Two more Conservative MPs are under investigation by the parliamentary standards commissioner for alleged rule breaches.
The pair are being investigated under rules governing all party parliamentary groups.
Marcus Fysh, MP for Yeovil, is under investigation regarding "rules on income and expenditure statements and publication of mandatory information".
That probe was opened on 24 April.
Sir Roger Gale, veteran MP for North Thanet, is under investigation regarding "rules on income and expenditure statements, publication of mandatory information, and the use of the crowned portcullis".
The investigation into Sir Roger was launched on 25 April.
It is unclear exactly what is being investigated, other than the details above.
Unite boss: We have 'absolutely no choice' but to take strike action
Unite's national leader has told Sky News that this vote sends a "clear message" to ministers, despite the pay offer being rejected by 52% to 48%.
Onay Kasab said: "Our members have rejected it on a good turn out. This is sending a clear message to the government.
"The government's offer is inadequate. It doesn't deal with the pay crisis and it doesn't deal with the general crisis in the NHS at the moment."
Asked about the very slim margin, Mr Kasab said: "The government should take absolutely no comfort from this whatsoever. A rejection is a rejection."
He says the lump sum pay offer would make very little difference to the lives of his members, adding: "I think people voted for it by holding their noses, not because they thought it was a great deal."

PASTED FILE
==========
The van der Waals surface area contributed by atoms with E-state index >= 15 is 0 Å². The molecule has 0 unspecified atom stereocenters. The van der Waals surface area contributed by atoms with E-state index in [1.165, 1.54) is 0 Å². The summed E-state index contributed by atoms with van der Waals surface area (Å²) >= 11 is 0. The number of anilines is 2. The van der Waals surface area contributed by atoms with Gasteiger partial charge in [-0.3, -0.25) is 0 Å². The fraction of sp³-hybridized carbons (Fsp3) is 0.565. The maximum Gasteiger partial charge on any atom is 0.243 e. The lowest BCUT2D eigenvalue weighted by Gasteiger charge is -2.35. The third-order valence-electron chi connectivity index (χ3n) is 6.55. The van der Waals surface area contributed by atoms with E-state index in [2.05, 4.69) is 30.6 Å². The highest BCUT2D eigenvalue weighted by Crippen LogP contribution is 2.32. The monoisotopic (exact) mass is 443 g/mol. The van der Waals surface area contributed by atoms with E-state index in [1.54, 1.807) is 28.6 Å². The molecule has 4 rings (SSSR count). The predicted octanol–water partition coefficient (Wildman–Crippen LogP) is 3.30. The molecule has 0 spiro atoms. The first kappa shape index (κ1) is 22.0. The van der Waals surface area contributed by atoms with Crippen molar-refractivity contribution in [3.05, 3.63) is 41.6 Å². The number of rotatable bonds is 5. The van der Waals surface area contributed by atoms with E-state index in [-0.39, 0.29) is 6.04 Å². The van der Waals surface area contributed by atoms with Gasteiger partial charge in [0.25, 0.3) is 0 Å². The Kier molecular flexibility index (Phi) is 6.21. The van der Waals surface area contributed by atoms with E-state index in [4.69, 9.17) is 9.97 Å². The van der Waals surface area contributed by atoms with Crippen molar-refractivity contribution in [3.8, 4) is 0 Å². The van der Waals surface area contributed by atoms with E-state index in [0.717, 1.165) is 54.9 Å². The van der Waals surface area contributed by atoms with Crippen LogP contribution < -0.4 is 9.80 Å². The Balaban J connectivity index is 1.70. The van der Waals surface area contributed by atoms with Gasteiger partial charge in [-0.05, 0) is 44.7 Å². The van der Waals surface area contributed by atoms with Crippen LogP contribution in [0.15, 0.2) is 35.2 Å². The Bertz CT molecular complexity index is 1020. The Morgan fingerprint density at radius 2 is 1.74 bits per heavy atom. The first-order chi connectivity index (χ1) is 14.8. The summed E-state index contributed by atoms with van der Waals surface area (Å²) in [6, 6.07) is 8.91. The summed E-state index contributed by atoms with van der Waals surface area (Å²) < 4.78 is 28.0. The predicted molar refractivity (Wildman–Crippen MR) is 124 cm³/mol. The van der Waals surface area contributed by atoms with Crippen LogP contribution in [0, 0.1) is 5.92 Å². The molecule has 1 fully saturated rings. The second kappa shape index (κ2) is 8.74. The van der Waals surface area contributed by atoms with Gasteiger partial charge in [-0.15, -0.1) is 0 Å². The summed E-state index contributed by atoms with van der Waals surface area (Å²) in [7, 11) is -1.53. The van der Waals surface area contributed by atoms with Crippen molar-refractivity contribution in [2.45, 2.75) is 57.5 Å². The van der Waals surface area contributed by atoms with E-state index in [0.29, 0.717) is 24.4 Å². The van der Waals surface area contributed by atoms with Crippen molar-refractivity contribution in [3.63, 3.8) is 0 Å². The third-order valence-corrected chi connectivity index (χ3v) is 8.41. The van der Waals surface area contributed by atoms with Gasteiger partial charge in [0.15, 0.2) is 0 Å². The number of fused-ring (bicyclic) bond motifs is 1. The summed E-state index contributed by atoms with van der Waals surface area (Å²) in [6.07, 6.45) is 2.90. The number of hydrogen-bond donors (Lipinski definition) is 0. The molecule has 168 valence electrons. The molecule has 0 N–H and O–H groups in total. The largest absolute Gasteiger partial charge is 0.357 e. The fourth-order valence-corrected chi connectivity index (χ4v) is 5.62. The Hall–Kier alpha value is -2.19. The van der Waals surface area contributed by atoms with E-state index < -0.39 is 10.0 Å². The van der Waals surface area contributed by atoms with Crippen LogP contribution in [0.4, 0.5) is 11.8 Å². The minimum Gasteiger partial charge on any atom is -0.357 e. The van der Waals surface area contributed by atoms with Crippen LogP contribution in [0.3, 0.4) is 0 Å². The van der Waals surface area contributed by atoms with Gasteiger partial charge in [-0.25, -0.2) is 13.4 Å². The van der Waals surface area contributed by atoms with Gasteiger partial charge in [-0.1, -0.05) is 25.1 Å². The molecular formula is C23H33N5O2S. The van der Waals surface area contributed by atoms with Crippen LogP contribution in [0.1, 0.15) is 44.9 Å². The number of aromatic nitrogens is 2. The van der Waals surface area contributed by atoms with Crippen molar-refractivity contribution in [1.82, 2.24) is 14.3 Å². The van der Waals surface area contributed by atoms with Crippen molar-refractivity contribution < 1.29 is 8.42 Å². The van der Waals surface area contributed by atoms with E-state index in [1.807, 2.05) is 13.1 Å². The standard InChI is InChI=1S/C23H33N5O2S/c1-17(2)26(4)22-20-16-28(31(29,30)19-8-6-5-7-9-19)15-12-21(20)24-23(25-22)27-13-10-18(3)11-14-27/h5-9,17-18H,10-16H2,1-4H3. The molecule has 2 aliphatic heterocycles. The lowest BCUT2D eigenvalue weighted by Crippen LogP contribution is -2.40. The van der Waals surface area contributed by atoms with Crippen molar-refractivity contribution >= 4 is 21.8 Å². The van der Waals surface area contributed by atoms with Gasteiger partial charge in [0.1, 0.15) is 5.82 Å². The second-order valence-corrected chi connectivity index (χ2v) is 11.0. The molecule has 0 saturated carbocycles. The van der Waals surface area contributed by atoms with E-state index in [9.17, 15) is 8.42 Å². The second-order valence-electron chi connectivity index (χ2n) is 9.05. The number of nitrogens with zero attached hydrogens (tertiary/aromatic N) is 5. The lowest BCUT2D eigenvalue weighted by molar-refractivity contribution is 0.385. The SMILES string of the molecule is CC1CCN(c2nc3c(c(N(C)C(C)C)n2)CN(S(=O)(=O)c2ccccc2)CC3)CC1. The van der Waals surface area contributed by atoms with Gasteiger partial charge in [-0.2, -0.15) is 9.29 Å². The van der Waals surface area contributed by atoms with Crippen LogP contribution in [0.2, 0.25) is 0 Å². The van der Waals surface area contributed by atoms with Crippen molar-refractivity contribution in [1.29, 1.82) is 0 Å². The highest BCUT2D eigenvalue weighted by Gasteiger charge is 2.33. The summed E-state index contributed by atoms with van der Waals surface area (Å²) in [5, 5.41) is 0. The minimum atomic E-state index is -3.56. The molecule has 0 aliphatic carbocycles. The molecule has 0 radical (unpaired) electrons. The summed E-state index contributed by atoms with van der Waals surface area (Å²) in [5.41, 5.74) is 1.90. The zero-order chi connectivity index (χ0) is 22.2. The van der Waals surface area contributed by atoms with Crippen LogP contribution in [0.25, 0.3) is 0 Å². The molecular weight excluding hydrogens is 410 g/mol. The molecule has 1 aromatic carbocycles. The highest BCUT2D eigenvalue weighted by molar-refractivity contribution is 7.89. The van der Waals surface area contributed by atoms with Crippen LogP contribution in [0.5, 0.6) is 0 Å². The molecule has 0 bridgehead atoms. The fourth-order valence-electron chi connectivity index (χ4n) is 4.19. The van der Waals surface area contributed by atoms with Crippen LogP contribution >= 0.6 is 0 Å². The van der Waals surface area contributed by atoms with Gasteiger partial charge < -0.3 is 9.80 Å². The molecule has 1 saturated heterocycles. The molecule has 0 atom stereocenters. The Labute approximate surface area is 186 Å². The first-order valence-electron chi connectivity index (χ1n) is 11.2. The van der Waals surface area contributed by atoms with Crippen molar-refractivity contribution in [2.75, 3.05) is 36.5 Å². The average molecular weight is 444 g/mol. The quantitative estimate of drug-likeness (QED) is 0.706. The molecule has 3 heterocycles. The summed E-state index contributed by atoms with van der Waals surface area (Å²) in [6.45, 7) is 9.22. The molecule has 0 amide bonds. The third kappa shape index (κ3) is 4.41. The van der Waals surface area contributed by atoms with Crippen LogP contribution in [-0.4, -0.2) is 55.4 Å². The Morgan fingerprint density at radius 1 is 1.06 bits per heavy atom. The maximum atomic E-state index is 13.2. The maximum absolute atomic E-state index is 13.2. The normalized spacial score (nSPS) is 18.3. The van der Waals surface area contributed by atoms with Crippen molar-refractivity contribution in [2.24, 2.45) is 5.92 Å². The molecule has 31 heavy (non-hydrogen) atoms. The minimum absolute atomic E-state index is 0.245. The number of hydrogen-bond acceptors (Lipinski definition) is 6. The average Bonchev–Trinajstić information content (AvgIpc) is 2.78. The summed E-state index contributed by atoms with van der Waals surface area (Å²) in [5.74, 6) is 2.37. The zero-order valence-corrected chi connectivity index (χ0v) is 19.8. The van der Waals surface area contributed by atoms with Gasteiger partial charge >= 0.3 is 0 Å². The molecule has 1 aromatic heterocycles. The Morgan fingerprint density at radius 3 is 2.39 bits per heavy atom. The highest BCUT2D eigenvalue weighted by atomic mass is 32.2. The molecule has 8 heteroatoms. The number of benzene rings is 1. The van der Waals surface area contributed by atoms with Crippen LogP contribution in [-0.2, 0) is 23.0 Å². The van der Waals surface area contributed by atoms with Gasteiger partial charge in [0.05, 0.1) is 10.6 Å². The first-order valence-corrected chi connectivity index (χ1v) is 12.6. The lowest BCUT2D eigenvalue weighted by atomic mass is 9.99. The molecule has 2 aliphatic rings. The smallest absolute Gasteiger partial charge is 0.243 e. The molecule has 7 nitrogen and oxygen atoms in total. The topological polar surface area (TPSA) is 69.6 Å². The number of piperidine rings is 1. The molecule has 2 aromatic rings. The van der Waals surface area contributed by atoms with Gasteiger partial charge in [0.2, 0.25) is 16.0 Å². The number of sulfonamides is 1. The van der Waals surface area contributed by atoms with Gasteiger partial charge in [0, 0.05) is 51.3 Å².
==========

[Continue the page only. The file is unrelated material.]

But he emphasised "a rejection is a rejection," and called on the government to get round the negotiating table.
He said Unite will now prepare to step up its industrial action: "We are now preparing to escalate. We look after our members and we want to look after the NHS. We'll be preparing now to escalate the action."
He said his members will "absolutely" be striking over the summer, and will be looking to re-ballot members for a further mandate.
"None of our members want to take strike action, but we now have absolutely no choice."
Unite members reject government's NHS pay offer
Members of Unite have rejected the government's pay offer to health workers, the union has announced.
It comes after members of Unison voted to accept the offer earlier this month, but Royal College of Nursing members narrowly rejected it.
In all, 52% of Unite members voted to reject the offer and 48% voted to accept it.
Unite members working in healthcare are primarily ambulance workers and some junior staff.
This means that six health unions have voted to accept the government's pay offer, four have voted to reject, and all eyes are now on the GMB union ballot results, expected later this afternoon.
Sunak speaks on Sharp's resignation
Rishi Sunak has just spoken to broadcasters in Glasgow, and he said he has not spoken to Richard Sharp at all.
The prime minister said: "I haven't seen the report, but I understand that he tendered his resignation to the secretary of state and she's accepted it."
Asked why he didn't sack Mr Sharp himself, Mr Sunak said: "This is about doing things properly and professionally, and when concerns are raised, it's right there is a proper process, and independent process that we don't prejudge, we allow it to carry on, we establish the facts of what happened, reach a conclusion - that's happened."
Asked if he is sick of clearing up messes made by his predecessor Boris Johnson, Mr Sunak said: "What I'm doing is focused on delivering with the British people."
Asked if the next BBC chair should be a non-political appointment, Mr Sunak initially avoided the question, saying: "As I said, right now I'm focused on talking to people here in Scotland about what we're doing to deliver for them."
Pushed on that question, Mr Sunak said: "We're jumping ahead a bit. There's an established appointments process for all these things and it will be right that we turn to that when the time is right."